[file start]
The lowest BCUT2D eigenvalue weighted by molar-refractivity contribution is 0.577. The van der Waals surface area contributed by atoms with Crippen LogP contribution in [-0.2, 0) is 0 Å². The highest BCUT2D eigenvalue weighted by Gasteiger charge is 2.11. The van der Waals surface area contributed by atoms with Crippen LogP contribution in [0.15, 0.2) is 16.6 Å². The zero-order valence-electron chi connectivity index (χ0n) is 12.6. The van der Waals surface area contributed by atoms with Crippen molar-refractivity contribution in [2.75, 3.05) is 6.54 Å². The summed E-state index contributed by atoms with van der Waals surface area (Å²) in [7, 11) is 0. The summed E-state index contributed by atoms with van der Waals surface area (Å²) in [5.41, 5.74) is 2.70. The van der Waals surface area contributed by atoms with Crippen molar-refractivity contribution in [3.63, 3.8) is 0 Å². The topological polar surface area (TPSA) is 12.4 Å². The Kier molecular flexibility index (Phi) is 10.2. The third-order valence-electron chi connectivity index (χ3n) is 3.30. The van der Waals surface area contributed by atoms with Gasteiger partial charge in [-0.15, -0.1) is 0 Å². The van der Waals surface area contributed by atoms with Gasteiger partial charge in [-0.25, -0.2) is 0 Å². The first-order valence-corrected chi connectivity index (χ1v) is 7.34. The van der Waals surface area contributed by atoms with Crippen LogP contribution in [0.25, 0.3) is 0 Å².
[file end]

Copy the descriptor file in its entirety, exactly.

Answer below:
The lowest BCUT2D eigenvalue weighted by molar-refractivity contribution is 0.577. The van der Waals surface area contributed by atoms with Crippen LogP contribution in [-0.2, 0) is 0 Å². The highest BCUT2D eigenvalue weighted by Gasteiger charge is 2.11. The van der Waals surface area contributed by atoms with Crippen LogP contribution in [0.15, 0.2) is 16.6 Å². The zero-order valence-electron chi connectivity index (χ0n) is 12.6. The van der Waals surface area contributed by atoms with Crippen molar-refractivity contribution in [2.75, 3.05) is 6.54 Å². The summed E-state index contributed by atoms with van der Waals surface area (Å²) in [7, 11) is 0. The summed E-state index contributed by atoms with van der Waals surface area (Å²) in [5.41, 5.74) is 2.70. The van der Waals surface area contributed by atoms with Crippen molar-refractivity contribution in [3.63, 3.8) is 0 Å². The topological polar surface area (TPSA) is 12.4 Å². The Kier molecular flexibility index (Phi) is 10.2. The third-order valence-electron chi connectivity index (χ3n) is 3.30. The van der Waals surface area contributed by atoms with Gasteiger partial charge in [-0.15, -0.1) is 0 Å². The van der Waals surface area contributed by atoms with Gasteiger partial charge in [-0.25, -0.2) is 0 Å². The first-order valence-corrected chi connectivity index (χ1v) is 7.34. The van der Waals surface area contributed by atoms with Crippen LogP contribution in [0.25, 0.3) is 0 Å².